If there’s something at least a little bit pretentious in the way Elizaveta drops quotes by Antoine de Saint-Exupéry and references to the long list of international universities where she’s studied into descriptions of her “opera pop” style, the sheer quality of the music on Beatrix Runs backs up some of her bluster. Fortunately, the singer-songwriter leans more heavily on “pop” than on her extensive classical training, ensuring that the album serves as a showcase for her impressive technical chops without becoming too insular or affected. It’s that balance as much as Elizaveta’s tremendous voice that makes Beatrix Runs such an auspicious debut.
“Dreamer” opens the album with some fast-paced, breathy singing and staccato piano lines, setting a tone akin to the smart, contemporary pop of Patrick Wolf’s The Magic Position and Regina Spektor’s Begin to Hope. When the song’s first chorus hits, however, the full range of Elizaveta’s opera-trained voice and her ambitious approach to composing melodies both become readily apparent. She vaults across multiple octaves effortlessly, performing a jaw-dropping run of arpeggios with a full-bodied, rich tone as she sings about embracing limitless possibilities.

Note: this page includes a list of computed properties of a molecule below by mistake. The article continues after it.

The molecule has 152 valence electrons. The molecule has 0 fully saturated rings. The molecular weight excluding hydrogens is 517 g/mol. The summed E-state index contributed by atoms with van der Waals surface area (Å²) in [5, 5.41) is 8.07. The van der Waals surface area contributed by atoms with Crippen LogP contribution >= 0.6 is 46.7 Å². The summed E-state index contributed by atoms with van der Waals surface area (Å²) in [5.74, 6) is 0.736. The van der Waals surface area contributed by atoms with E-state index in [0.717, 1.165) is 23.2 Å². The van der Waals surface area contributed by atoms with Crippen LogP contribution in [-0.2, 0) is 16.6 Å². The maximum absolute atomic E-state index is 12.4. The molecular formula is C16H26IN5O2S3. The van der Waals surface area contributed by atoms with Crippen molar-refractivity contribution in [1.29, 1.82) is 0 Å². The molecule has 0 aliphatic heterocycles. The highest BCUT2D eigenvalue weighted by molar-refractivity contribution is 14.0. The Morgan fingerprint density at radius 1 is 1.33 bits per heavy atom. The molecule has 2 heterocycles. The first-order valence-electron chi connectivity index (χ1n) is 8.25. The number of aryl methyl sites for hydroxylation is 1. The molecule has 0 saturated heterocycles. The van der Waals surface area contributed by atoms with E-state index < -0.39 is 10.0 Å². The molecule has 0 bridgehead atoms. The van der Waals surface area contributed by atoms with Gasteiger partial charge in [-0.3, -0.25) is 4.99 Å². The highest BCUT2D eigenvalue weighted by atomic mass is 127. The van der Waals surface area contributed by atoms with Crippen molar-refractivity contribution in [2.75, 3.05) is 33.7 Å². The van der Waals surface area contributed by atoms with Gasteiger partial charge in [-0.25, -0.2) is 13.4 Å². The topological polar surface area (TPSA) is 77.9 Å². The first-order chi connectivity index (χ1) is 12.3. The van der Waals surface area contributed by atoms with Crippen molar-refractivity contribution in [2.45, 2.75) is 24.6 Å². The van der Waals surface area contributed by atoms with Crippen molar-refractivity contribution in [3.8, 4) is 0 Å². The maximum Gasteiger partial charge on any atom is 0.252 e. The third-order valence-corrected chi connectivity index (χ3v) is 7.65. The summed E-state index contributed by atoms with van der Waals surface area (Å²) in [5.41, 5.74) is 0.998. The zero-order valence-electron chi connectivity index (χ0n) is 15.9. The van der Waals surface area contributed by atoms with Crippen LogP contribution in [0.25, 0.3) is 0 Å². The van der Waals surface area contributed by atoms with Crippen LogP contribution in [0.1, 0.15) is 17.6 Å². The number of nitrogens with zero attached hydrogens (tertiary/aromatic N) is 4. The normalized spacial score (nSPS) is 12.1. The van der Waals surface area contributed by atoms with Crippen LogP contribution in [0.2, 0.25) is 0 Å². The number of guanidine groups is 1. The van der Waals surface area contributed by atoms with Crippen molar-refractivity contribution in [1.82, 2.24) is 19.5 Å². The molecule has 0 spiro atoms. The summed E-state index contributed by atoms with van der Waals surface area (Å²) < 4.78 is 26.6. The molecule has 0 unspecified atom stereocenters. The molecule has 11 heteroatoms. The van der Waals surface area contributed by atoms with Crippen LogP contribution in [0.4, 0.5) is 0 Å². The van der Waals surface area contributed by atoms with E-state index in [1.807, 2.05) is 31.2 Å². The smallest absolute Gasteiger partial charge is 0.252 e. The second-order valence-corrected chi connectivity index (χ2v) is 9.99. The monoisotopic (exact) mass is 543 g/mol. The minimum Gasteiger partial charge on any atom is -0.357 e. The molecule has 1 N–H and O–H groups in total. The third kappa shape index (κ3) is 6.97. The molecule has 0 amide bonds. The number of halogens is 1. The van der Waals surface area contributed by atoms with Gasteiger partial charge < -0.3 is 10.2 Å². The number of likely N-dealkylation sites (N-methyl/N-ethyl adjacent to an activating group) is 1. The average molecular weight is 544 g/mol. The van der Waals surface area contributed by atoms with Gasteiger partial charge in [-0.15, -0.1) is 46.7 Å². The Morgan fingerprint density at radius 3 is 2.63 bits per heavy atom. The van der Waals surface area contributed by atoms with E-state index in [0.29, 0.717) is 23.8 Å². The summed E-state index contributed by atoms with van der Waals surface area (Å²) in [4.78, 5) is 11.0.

It’s Elizaveta’s willingness to explore those possibilities for what a pop song can sound like that elevates her material. “Armies of Your Heart” suffers for some pedestrian rhymes and a familiar narrative arc, but the unconventional, outsized melody and inspired use of dynamics bring a real sense of drama to the track. She employs a more straightforward pop hook on “Snow in Venice,” which recalls the best of vintage Elton John, but then she plays up the song’s story of globetrotting and long-distance phone calls by singing the chorus in Italian. She goes even further on “Odi et Amo,” performing its exquisite refrain in Latin while using a more conversational tone to sell the modern POV of the verses.
Instead of relying on her training as a crutch or using it as a gimmick, Elizaveta and producer Greg Wells wisely use it as a means to develop a unique and forward-thinking approach to contemporary pop. The stories she tells aren’t always novel (only the lovely “Goodbye Song” really capitalizes on the simplicity of its lyrics), but Elizaveta’s voice is immediately distinctive, and her ability to use classical techniques to heighten the scope and drama of her songs. The “I sing arias” bit may turn stale pretty quickly, but Beatrix Runs announces Elizaveta as a refreshing new talent.